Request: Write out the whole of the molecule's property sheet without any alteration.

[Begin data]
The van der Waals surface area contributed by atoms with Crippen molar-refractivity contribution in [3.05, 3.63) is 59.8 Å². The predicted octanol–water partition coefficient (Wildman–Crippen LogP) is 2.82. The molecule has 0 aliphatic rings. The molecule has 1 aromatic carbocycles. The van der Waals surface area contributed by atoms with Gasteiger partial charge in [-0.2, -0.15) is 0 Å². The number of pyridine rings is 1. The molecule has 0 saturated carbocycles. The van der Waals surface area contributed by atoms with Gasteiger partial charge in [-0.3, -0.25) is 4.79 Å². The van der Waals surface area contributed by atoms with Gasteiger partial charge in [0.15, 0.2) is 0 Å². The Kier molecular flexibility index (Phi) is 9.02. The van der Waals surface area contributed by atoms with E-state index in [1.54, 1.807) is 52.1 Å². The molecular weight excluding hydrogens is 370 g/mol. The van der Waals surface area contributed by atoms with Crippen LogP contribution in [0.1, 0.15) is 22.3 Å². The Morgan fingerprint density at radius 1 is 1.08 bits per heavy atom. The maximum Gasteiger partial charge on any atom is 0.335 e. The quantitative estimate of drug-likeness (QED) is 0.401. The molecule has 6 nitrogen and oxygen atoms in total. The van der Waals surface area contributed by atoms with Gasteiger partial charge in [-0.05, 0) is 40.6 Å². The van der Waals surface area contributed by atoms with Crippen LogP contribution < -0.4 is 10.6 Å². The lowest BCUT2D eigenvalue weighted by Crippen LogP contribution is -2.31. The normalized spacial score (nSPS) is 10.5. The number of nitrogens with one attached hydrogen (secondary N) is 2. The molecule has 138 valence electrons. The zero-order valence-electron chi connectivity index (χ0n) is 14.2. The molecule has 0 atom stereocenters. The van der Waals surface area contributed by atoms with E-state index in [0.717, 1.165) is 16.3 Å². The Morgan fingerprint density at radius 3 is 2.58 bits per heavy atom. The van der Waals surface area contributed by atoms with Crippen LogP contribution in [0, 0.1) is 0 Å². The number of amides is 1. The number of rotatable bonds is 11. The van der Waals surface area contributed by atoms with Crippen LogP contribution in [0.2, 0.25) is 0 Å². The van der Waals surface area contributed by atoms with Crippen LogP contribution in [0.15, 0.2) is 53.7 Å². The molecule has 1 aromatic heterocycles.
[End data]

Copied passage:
The van der Waals surface area contributed by atoms with Crippen molar-refractivity contribution in [3.05, 3.63) is 59.8 Å². The predicted octanol–water partition coefficient (Wildman–Crippen LogP) is 2.82. The molecule has 0 aliphatic rings. The molecule has 1 aromatic carbocycles. The van der Waals surface area contributed by atoms with Gasteiger partial charge in [-0.2, -0.15) is 0 Å². The number of pyridine rings is 1. The molecule has 0 saturated carbocycles. The van der Waals surface area contributed by atoms with Gasteiger partial charge in [-0.3, -0.25) is 4.79 Å². The van der Waals surface area contributed by atoms with Gasteiger partial charge in [0.15, 0.2) is 0 Å². The Kier molecular flexibility index (Phi) is 9.02. The van der Waals surface area contributed by atoms with E-state index in [1.54, 1.807) is 52.1 Å². The molecular weight excluding hydrogens is 370 g/mol. The van der Waals surface area contributed by atoms with Crippen LogP contribution in [0.1, 0.15) is 22.3 Å². The Morgan fingerprint density at radius 1 is 1.08 bits per heavy atom. The maximum Gasteiger partial charge on any atom is 0.335 e. The quantitative estimate of drug-likeness (QED) is 0.401. The molecule has 6 nitrogen and oxygen atoms in total. The van der Waals surface area contributed by atoms with Gasteiger partial charge in [-0.05, 0) is 40.6 Å². The van der Waals surface area contributed by atoms with Crippen LogP contribution < -0.4 is 10.6 Å². The lowest BCUT2D eigenvalue weighted by Crippen LogP contribution is -2.31. The normalized spacial score (nSPS) is 10.5. The number of nitrogens with one attached hydrogen (secondary N) is 2. The molecule has 138 valence electrons. The zero-order valence-electron chi connectivity index (χ0n) is 14.2. The molecule has 0 atom stereocenters. The van der Waals surface area contributed by atoms with E-state index in [0.717, 1.165) is 16.3 Å². The Morgan fingerprint density at radius 3 is 2.58 bits per heavy atom. The van der Waals surface area contributed by atoms with Crippen LogP contribution in [0, 0.1) is 0 Å². The number of amides is 1. The number of rotatable bonds is 11. The van der Waals surface area contributed by atoms with Crippen LogP contribution in [0.2, 0.25) is 0 Å². The van der Waals surface area contributed by atoms with Crippen LogP contribution in [0.15, 0.2) is 53.7 Å². The molecule has 1 aromatic heterocycles.